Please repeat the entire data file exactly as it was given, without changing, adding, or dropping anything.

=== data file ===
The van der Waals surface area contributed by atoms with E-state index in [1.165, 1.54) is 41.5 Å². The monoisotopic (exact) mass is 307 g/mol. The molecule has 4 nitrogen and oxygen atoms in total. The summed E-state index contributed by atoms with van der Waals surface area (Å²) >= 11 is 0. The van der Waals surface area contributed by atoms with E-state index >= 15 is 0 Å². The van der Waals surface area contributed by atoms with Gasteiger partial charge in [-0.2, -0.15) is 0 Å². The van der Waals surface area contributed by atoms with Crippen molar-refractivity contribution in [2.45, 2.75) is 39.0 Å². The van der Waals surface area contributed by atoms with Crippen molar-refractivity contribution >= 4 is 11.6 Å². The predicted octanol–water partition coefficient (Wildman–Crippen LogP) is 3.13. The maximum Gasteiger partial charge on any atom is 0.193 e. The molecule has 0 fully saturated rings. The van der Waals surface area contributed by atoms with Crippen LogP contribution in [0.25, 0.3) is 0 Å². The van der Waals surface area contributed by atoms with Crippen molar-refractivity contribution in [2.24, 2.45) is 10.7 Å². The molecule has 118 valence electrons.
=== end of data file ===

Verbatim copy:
The van der Waals surface area contributed by atoms with E-state index in [1.165, 1.54) is 41.5 Å². The monoisotopic (exact) mass is 307 g/mol. The molecule has 4 nitrogen and oxygen atoms in total. The summed E-state index contributed by atoms with van der Waals surface area (Å²) >= 11 is 0. The van der Waals surface area contributed by atoms with E-state index >= 15 is 0 Å². The van der Waals surface area contributed by atoms with Gasteiger partial charge in [-0.2, -0.15) is 0 Å². The van der Waals surface area contributed by atoms with Crippen molar-refractivity contribution in [2.45, 2.75) is 39.0 Å². The van der Waals surface area contributed by atoms with Crippen molar-refractivity contribution >= 4 is 11.6 Å². The predicted octanol–water partition coefficient (Wildman–Crippen LogP) is 3.13. The maximum Gasteiger partial charge on any atom is 0.193 e. The molecule has 0 fully saturated rings. The van der Waals surface area contributed by atoms with Crippen LogP contribution in [0.25, 0.3) is 0 Å². The van der Waals surface area contributed by atoms with Crippen molar-refractivity contribution in [2.24, 2.45) is 10.7 Å². The molecule has 118 valence electrons.